The Watch Us Sprout program will provide funding to start a new school garden or expand or support an existing one. Anthem will donate a $500 grant to schools to buy garden materials such as seeds, dirt, boxes for raised beds, gardening tools, etc. In addition to funding for garden materials, grant recipients may also receive take-home seed packets for students to enjoy and other health promotion materials. Grants will be awarded on a first come, first served basis, but are limited to the following counties: Brown, Dane, Eau Claire, Fond du Lac, Kenosha, La Crosse, Marathon, Milwaukee, Outagamie, Portage, Racine, Rock, Sheboygan, Waukesha, Winnebago, and Wood

Learn more here and apply here.

Teachers' Outdoor Environmental Education Fund
May 1, 2017
Applicants must be a current K-12 teacher for a Wisconsin public school. Projects must include environmental education activities for students with an outdoor component. Successful proposals will have an environmental curriculum basis with outdoor activities and field experiences. Applicants must match the requested funds on a 1:1 basis with other funds, which may include in-kind services or donations. Volunteer hours should be calculated based on the federal minimum wage for general work ($7.25 per hour).

Potential projects include butterfly gardens to teach about pollinators.

Learn more and apply here.

Tasty Tidbits ... of wisdom, fun, and information

Veggie Instruments!

No, really, these people have made amazing sounding instruments out of vegetables like carrots and broccoli. You have to see it (and hear it) to believe it!

Garden Joke of the Month

Why do melons have fancy weddings?

Click here for answer

Success Story: Lakeview Elementary School

Music brings educational opportunities to the garden

At the Wisconsin School Garden Network, we are building a space to share ideas and experiences related to garden-based education. This month's story exemplifies how sharing ideas can lead to innovative garden features and enhance educational opportunities for everyone.

Terri Felton is the music teacher at Lakeview Elementary School, which has a long-standing tradition of garden-based education. A few years ago, Felton attended Community GroundWorks' Growing Minds course (see Announcements above!), held in the Troy Kids' Garden in Madison. There, past the vegetable beds and the outdoor kitchen, she first saw the Mulberry Music Grove – a music installation in the form of an A-frame strung with pots and pans.

The installation was inspired by the Tree o' Tunes in the Life Lab Garden Classroom in California. Community Groundworks Education Director, Ginny Hughes, has seen the music area give kids additional ways to connect with the garden.

"Music is such a natural way for people of all ages to engage in the garden," says Hughes. "Our smallest visitors love to bang (often loudly!) on the colorful pots and pans, while older children create complex rhythms together."

After the week-long Growing Minds course, Felton wanted to build a music area of her own in Lakeview Elementary School's forest, next to its garden. She and the school's art teacher, Sebastian Vang, designed an A-frame that could support pots, pans, and other recycled materials – similar to what she saw at the Troy Kids' Garden. Students even got in on the action, designing their own instruments.

The new music area required some trial and error. Early iterations did not hold up to the weather and heavy use. But the experience was enriching for the students who built the instruments and it helped Felton determine which materials would be long-lasting.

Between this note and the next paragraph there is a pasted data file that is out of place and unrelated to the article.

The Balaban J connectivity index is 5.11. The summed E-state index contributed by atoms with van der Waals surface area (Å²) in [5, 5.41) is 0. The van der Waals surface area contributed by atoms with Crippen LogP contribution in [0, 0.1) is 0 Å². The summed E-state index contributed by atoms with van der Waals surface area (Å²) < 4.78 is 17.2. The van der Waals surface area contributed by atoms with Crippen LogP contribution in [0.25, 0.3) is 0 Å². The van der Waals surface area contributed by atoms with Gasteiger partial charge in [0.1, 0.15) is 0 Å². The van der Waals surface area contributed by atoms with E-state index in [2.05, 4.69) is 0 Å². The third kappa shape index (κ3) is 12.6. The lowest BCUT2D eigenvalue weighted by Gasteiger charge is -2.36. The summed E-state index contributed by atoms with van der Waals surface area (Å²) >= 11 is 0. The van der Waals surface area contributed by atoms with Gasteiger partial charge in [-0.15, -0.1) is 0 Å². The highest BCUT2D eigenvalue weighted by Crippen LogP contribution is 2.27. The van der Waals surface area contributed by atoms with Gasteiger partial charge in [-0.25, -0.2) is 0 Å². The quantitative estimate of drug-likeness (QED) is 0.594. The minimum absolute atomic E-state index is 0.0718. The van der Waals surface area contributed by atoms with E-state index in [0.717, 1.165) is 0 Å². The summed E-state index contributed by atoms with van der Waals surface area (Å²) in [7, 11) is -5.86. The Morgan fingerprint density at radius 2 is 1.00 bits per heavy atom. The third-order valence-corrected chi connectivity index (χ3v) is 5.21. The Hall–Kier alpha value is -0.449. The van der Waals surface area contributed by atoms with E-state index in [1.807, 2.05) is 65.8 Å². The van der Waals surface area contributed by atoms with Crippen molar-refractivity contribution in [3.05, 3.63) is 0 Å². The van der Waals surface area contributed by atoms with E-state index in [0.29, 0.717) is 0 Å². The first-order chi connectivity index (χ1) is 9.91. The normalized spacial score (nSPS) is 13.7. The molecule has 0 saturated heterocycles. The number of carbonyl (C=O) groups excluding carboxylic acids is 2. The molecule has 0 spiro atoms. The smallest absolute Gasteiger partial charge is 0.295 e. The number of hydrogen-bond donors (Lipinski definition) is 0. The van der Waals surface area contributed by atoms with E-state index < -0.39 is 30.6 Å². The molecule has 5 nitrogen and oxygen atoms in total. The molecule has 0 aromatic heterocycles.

Over time, a more permanent music area came together thanks to Vang and help from UW Law School students participating in a community volunteer day. Felton and Vang separated the up-cycled instruments into two A-frames: one for plastic instruments such as buckets, and one for metal ones like pots and pans. They created chimes by hanging PVC pipes of different lengths from a large tree, which also supports a series of 2x4s cut to specific lengths to create different pitches – essentially a large xylophone.

With these instruments as her inspiration, Felton developed outdoor music curriculum for Lakeview's kindergarten through fifth grade student body. "We go out right away in the fall, around the third week of school," Felton says. "The first class is mostly about exploring…Half the kids can go to the metal instruments and half can go to the plastic ones. I prep them to think about which instruments are going to be the loudest or make certain sounds, and why."

Younger kids whack away at metal pots and plastic buckets using old mallets donated by local high schools. Older students are exposed to more complex concepts, exploring how length and pitch are related. In addition to the tree-mounted 2x4 xylophone, kids can experiment with a set of boomwhackers (large plastic tubes of different lengths that can be whacked against the ground to make sound). "We're doing a lot of physics of sound," Felton explains.

Felton also up-cycles Mason jars. "I have a crate of Mason jars and I fill them with water and try to tune them to a scale. We hypothesize about which is going to have a lower pitch – jars with more water or jars with more air."

By weaving together what she has learned from her own experiences in the outdoor classroom with inspiration from other local gardens and parks, Felton has created a rich environment for students to interact with music and nature. But children don't need physical instruments – or even a formal garden space! – to bring music lessons outside. Students at Lakeview also spend time just listening to the sounds around them in the garden and thinking about their origin. They identify "nature sounds" and "machine sounds" and then create dances to act out what they've heard.

Read other Wisconsin school garden success stories

Share your garden story #wischoolgardens

Every garden is ripe with stories.  Maybe it is one about the day the first shovel-full of soil was turned over and the garden was underway.  Or about that time a brave rabbit dared to sample lettuce amidst a class of kindergartners partaking in a garden lesson. Each story has the potential to connect others with your garden program. Send us your story idea, or read our garden storytelling brief for tips on collecting and sharing thestories that make your garden program so special.  

Getting Started with School Gardens

Just starting a school garden? We're here to help. Check out these free resources, developed right in Wisconsin. Or, send us an email with your questions! 

Got Dirt? Garden Toolkit: Simple, step-by-step guide for starting a school garden
Got Veggies? Nutrition Education Curriculum: Aligned with state standards
Cultivating Childhood Wellness through Gardening Free online training with chapters on planning, planting, growing, and harvesting a garden with kids. Approved for continuing education hours for child care providers (1.5 hours of Registry credit).